1. Tayyar.org is the FPM’s official internet platform
    2. Tayyar.org considers itself a news source
    3. Political platforms and news platforms have distinct goals and functions.
    -3.1 A Political platform’s focus is to broaden and mobilise a political base
    –3.1.1 This goal entails convincing its readers of its worldview
    –3.1.2 To convince one’s readers, the platform has to process data in a particular way
    –3.1.3 The processing integrates data that serves its argument and discards the data that contradicts it.
    -3.2 A News platform’s focus is to inform its readers on recent events
    — 3.2.1 This goal entails gathering and processing of data considered informative.
    — 3.2.2 News platform aims at being value-neutral and objective
    — 3.2.3 Value-Neutrality and objectivity require independence from a political agenda
    -3.3 To convince and to inform follow two distinct and irreconcilable approaches to data processing.
    4. When a political platform considers itself a news platform, it is straddling two distinct and somewhat opposing goals and functions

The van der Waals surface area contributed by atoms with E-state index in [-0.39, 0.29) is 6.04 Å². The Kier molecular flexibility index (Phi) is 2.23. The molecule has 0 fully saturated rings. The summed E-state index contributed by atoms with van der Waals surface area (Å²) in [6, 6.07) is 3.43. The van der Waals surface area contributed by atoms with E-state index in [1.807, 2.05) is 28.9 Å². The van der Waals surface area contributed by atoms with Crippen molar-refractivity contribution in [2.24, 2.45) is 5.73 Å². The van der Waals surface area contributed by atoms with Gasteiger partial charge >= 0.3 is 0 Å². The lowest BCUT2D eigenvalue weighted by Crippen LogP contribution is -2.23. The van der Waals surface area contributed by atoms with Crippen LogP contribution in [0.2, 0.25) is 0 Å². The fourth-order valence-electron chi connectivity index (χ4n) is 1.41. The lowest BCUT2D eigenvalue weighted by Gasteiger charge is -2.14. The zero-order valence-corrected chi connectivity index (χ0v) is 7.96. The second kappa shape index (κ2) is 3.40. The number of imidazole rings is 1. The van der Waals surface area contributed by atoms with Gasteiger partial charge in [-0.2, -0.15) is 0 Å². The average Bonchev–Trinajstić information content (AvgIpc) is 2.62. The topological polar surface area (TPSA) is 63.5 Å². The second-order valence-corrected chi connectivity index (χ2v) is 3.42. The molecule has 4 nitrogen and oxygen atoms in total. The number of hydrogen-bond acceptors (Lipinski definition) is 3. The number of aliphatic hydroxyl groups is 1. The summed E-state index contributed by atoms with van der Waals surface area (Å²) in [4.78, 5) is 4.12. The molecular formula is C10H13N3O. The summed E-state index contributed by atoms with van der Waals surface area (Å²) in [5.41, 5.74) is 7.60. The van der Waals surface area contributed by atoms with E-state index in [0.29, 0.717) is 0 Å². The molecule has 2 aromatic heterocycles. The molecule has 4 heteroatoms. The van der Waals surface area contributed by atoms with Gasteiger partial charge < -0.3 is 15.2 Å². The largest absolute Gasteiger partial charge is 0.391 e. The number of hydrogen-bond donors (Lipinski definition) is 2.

5. The fact that a political platform is considered as a news platform is problematic
    – 5.1 It could mean that the readers do not distinguish between the two functions of the two platforms
    – 5.2 It could mean that the two functions are not distinguished within the system
    6. A glance at news platforms validates the second hypothesis.
    7. The problem is larger than the FPM, it concerns the Lebanese Media (Press, Television, Radio, Internet) in general.

  3. PN said

    “Reading this comment could actually help some readers in their struggle with insomnia!”

    LOL…somehow, your writings have the opposite effect on me.

    Anyhow, thanks for “reformulating” your points. For the most part, I agree with you & I settle my case, but I’d like to add that not only “the problem is larger than the FPM”, and that “it concerns the Lebanese Media (Press, Television, Radio, Internet) in general”, but it is a chronic problem with the media at large; i.e. regional and international. Can you name me a truely objective media outlet?

    Regards.

    PS: why do I have the feeling/notion that you’re in the process of drafting your dissertation?